If you have savings and capital above the minimum eligibility criteria (£14,250), you may also be entitle to Savings Credit Disregard, which is an amount of money in addition to the PEA or MIG.
If you have savings and capital worth over £23,250: You will have to pay all your care fees. This is called self-funding. However, if your savings reduce to less than £23,250, you should contact the local authority for a financial assessment review.
Please note: Re savings and capital – the value of your home will not be taken into consideration if any of the following people still live there:
This is known as a mandatory disregard of the value of your property. In some cases, the local authority may also choose to ignore the value of your home in other circumstances – for example, if someone gave up their own home to live with and care for you. However, if that person moves out or your home is sold, the value will then be considered in the assessment.
If the local authority determines that you must sell your home to pay for your care, you can ask them for a 12-week disregard to give you time to sell the house, or you can ask for a council loan, or a deferred payment agreement. If you want to know more about this, please give us a call on 0344 324 6589 or pop in to one of our drop-in’s.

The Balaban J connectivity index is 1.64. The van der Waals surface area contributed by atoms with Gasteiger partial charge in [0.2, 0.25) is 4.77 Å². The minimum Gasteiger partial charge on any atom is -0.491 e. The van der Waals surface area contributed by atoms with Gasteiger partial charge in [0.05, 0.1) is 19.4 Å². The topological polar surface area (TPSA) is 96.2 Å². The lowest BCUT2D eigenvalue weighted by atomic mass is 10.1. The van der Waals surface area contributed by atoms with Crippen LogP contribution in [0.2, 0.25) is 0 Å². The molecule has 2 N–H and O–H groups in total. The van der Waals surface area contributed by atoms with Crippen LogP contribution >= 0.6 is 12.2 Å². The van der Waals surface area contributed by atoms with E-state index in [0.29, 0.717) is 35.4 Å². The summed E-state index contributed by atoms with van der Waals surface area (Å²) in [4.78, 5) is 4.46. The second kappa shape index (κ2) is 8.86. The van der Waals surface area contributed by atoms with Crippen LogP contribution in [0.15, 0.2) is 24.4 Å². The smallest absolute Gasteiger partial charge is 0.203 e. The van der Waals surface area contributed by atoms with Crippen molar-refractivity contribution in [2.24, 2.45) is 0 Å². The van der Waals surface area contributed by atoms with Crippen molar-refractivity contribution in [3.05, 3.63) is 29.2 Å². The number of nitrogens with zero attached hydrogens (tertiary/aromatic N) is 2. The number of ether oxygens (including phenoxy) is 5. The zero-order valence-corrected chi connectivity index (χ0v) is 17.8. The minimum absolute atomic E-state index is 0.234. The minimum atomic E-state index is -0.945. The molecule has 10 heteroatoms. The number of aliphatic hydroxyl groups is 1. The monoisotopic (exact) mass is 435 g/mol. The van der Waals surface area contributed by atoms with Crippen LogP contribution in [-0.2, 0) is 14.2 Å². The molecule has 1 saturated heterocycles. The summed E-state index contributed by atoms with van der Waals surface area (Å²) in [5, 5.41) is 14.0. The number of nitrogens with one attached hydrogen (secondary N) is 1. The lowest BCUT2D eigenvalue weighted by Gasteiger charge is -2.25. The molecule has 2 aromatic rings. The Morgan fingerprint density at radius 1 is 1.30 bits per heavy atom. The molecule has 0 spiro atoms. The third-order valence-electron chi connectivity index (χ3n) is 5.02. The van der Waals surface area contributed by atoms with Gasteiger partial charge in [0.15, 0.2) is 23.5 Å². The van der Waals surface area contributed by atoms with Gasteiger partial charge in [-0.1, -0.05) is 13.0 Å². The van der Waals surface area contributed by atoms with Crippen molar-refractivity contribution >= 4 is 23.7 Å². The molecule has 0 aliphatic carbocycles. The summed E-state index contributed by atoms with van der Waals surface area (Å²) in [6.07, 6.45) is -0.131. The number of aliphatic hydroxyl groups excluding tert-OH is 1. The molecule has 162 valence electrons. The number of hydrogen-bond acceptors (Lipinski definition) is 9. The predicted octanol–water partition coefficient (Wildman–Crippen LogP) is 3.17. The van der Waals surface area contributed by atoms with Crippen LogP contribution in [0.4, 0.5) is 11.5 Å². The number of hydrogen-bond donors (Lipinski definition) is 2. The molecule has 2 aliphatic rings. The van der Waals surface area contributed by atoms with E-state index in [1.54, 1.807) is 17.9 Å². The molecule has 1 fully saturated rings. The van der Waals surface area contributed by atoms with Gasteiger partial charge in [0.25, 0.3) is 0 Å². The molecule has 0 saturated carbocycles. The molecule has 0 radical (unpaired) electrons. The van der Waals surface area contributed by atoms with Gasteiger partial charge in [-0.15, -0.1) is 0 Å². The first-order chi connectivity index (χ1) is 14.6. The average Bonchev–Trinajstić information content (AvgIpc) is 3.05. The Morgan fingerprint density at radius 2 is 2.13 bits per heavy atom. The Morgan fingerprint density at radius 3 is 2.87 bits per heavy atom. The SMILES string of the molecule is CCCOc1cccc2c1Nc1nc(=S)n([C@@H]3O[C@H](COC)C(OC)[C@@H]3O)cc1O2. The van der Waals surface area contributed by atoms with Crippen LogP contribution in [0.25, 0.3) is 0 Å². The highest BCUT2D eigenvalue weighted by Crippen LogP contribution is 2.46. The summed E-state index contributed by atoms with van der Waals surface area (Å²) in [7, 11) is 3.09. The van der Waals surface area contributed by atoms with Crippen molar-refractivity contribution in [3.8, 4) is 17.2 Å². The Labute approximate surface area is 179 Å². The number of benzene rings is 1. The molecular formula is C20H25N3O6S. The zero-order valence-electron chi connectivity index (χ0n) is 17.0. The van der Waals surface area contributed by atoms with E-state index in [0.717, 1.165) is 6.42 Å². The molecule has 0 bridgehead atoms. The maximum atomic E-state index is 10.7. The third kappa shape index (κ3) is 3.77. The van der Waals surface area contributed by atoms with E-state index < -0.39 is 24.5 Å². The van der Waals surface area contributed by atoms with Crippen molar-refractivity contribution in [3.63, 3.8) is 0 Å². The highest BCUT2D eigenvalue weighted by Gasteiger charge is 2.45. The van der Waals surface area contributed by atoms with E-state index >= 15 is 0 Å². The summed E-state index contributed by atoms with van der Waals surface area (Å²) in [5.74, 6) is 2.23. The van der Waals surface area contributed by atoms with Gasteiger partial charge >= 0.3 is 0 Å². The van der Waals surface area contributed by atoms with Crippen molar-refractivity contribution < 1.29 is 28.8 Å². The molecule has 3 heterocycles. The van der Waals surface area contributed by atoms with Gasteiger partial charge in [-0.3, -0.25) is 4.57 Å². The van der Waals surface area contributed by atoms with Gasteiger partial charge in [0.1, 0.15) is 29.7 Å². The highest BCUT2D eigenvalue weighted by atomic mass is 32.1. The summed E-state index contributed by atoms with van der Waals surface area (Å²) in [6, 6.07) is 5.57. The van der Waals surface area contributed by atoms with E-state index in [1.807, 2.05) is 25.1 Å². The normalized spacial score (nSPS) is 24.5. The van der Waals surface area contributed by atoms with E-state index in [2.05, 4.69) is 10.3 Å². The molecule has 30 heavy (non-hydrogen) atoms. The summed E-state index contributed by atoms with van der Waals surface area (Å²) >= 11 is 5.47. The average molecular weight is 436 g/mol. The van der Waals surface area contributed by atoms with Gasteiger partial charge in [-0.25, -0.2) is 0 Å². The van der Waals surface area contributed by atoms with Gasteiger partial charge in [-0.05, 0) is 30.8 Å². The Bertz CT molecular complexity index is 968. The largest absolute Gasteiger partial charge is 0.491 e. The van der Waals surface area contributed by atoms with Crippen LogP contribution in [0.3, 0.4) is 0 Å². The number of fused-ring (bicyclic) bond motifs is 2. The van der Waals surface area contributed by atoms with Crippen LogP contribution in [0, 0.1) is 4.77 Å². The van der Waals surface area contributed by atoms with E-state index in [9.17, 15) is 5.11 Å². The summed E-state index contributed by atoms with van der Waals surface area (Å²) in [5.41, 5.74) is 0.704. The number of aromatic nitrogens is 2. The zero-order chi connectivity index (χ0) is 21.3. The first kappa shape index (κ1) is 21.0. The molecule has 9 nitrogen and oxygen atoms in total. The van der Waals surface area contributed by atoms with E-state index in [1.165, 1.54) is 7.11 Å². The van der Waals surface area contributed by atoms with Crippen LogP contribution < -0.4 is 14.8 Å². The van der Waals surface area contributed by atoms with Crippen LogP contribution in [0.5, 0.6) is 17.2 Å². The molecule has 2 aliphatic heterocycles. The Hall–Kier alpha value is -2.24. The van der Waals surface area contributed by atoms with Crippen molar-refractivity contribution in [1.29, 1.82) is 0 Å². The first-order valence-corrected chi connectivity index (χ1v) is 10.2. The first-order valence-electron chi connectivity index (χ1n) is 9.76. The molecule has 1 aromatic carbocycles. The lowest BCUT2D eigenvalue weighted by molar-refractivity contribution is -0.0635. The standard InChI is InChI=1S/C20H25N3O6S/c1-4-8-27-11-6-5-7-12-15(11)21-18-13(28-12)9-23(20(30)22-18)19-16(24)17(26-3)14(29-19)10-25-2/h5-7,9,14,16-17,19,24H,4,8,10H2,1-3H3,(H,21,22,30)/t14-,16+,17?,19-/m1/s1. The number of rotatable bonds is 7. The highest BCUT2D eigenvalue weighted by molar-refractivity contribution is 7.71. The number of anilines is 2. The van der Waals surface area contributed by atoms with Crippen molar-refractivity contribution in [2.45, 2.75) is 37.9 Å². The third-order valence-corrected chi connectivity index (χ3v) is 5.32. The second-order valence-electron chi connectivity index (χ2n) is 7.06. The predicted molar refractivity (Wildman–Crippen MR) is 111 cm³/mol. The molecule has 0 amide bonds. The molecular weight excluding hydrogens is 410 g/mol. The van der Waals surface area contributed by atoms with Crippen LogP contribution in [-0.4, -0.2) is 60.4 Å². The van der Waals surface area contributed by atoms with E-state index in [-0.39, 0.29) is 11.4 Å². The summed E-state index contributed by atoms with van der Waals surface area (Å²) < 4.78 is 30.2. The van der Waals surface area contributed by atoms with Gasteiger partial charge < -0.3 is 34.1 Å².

You can choose to have care at home instead of residential care. If you are self-funding (because you have money and assets above the threshold) you can organise your own care (we can help you to this). If the local authority are contributing or paying for your care, then you can ask them for a direct payment to enable you to organise your own care (we can help you with this too). Whilst organising your own care may seem daunting, it means that you have more control over where, when and who delivers your care.
Care costs are likely to be at least £700 per week, up to a possible £2,000 a week depending on the type of care home you choose.
Please be aware, the 7-year Inheritance Tax gifting rules do not apply to social care. Any past disposal of assets, over any length of time, may be considered as deprivation of finances, if the disposal happened at a time when you knew you were likely to need care in the future.
If your needs are considered to be intense, complex or unpredictable then you may be entitled to NHS Continuing Healthcare (CHC) – it is a fully-funded package of care that some people are entitled to receive as a result of disability, accident or illness. It covers the full cost of the person’s care including residential care if needed.
NHS Continuing Healthcare funding is available to adults living in England who have intense, complex or unpredictable care needs. Unlike local authority funding, it is not means tested. There is a simple assessment that can be carried out by your GP, social worker or hospital staff to determine if you qualify for a full assessment.
The assessment is based on ‘needs’ not a particular diagnosis, if found eligible the NHS will fully fund the cost of your care, whether it be care at home, or residential.
Here is some more information that may be useful for you.